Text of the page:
The Truth About Cows. [Newspaper Article] — Dookie and Katamatite Recorder — 10 June 1915
The Truth About Gows. + Some time ago a schoolmaster in a | country school asked bis pupils to . write an essay on cows. Here is the "elloi't" of n farmer's son : | The cow is a no-hull and kine hoarted creature. The man who looks after cows is ' called a cow-herd, but he is no cow ard who looks after cows. t Cowes has A. regatta every year ; yet the cow is not a nautical animal. It is not true that she steers with hor udders. It is reported that tiie cow sat at the head of the table in the Ark (so say ark-cow-ologists), because she was the only animal t,hat could calve. The cow is a gi>od mother, and will look calf-ter her calf. Cows rarely ride in carriages, but a fine calf has frequently been seen descending from a tramcar. Cows exist by . means of the ox ygen in the atmosphere. (I got this from a professor at Ox-ford). By the cow is the milk made. T know this to be true, far I have seen the milk-maid by the cow. The cow has been introduced into song. There is an old song call...
Advertising [Newspaper Article] — Dookie and Katamatite Recorder — 10 June 1915
/ \ rr:'N n /?* T?® F^.Vj (;,; I?. T(i &lt;ZJ; v /? 4 V/r5 ?! ; ^ IT HOOT ALCOiiO-: p.^r \ ..* \\ \> v O.T. is a fruit and herb drink with a distinctive character, a delightful flavour, and a satisfying " bite " like spirits ;. it ©wes WaifEistii res C®Ms ami. Imdllg@sft©M O.T. may be taken in any quantity, as it can have none but beneficial effects on health. Its purity is guaranteed by The British Pure Food Society, the British Analytical Contra!, and Pure Food Analysts m all Stales. It appeals alike to Non-abstainers, Moderate Drinkers, Abstainers and Ladies fels In thousands of cases O.T. has proved a good remedy for Indigestion. Simply sip a wine glassful neat after meals and you will soon appreciate its merits for this complaint. Mauy a housewife always keeps a bottle handy for this very purpose. Pure Food and Health Society 1T3 ilkw Mi, W\ 'O.T. blended with Whisky-equal quantities will reduce the cost of your home Whisky bill considerably and. give you a finer clr...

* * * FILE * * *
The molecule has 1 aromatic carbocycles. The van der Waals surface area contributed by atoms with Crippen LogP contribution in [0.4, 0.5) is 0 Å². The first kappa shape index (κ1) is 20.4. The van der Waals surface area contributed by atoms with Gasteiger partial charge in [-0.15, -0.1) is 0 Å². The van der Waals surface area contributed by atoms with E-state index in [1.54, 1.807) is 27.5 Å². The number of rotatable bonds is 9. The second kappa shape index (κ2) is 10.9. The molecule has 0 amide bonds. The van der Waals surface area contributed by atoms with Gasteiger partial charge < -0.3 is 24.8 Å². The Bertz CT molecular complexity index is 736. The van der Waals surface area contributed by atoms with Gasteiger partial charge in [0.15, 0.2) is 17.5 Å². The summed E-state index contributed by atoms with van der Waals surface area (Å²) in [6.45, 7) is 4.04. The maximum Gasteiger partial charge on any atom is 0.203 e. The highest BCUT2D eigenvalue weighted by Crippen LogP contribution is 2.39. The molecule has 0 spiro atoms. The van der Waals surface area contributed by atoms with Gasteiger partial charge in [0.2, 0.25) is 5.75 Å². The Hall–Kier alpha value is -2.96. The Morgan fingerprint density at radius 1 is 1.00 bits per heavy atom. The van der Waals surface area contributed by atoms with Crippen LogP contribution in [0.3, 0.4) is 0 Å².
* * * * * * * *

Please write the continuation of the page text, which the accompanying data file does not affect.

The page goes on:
Advertising [Newspaper Article] — Dookie and Katamatite Recorder — 10 June 1915